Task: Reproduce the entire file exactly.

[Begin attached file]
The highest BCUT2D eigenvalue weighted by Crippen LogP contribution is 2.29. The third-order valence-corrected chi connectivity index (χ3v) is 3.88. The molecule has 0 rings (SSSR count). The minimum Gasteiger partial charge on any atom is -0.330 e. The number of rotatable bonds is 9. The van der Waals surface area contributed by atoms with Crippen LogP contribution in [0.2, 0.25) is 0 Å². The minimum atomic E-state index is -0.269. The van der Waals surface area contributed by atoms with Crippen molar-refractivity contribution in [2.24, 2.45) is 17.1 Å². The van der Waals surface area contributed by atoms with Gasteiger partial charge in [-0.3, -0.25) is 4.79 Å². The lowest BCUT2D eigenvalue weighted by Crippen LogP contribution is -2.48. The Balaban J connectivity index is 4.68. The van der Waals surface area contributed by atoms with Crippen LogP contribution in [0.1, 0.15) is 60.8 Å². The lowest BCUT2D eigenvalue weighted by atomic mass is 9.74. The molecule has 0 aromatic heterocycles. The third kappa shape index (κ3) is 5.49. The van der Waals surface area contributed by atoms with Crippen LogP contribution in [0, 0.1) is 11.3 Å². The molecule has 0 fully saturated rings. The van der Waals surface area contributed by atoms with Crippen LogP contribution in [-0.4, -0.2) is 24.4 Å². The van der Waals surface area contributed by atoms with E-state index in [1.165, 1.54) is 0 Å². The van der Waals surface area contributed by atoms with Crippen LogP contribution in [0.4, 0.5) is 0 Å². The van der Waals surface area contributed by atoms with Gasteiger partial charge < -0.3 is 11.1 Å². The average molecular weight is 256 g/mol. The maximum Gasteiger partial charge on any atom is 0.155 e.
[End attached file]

The highest BCUT2D eigenvalue weighted by Crippen LogP contribution is 2.29. The third-order valence-corrected chi connectivity index (χ3v) is 3.88. The molecule has 0 rings (SSSR count). The minimum Gasteiger partial charge on any atom is -0.330 e. The number of rotatable bonds is 9. The van der Waals surface area contributed by atoms with Crippen LogP contribution in [0.2, 0.25) is 0 Å². The minimum atomic E-state index is -0.269. The van der Waals surface area contributed by atoms with Crippen molar-refractivity contribution in [2.24, 2.45) is 17.1 Å². The van der Waals surface area contributed by atoms with Gasteiger partial charge in [-0.3, -0.25) is 4.79 Å². The lowest BCUT2D eigenvalue weighted by Crippen LogP contribution is -2.48. The Balaban J connectivity index is 4.68. The van der Waals surface area contributed by atoms with Crippen LogP contribution in [0.1, 0.15) is 60.8 Å². The lowest BCUT2D eigenvalue weighted by atomic mass is 9.74. The molecule has 0 aromatic heterocycles. The third kappa shape index (κ3) is 5.49. The van der Waals surface area contributed by atoms with Crippen LogP contribution in [0, 0.1) is 11.3 Å². The molecule has 0 fully saturated rings. The van der Waals surface area contributed by atoms with Crippen LogP contribution in [-0.4, -0.2) is 24.4 Å². The van der Waals surface area contributed by atoms with E-state index in [1.165, 1.54) is 0 Å². The van der Waals surface area contributed by atoms with Crippen LogP contribution in [0.4, 0.5) is 0 Å². The van der Waals surface area contributed by atoms with Gasteiger partial charge < -0.3 is 11.1 Å². The average molecular weight is 256 g/mol. The maximum Gasteiger partial charge on any atom is 0.155 e.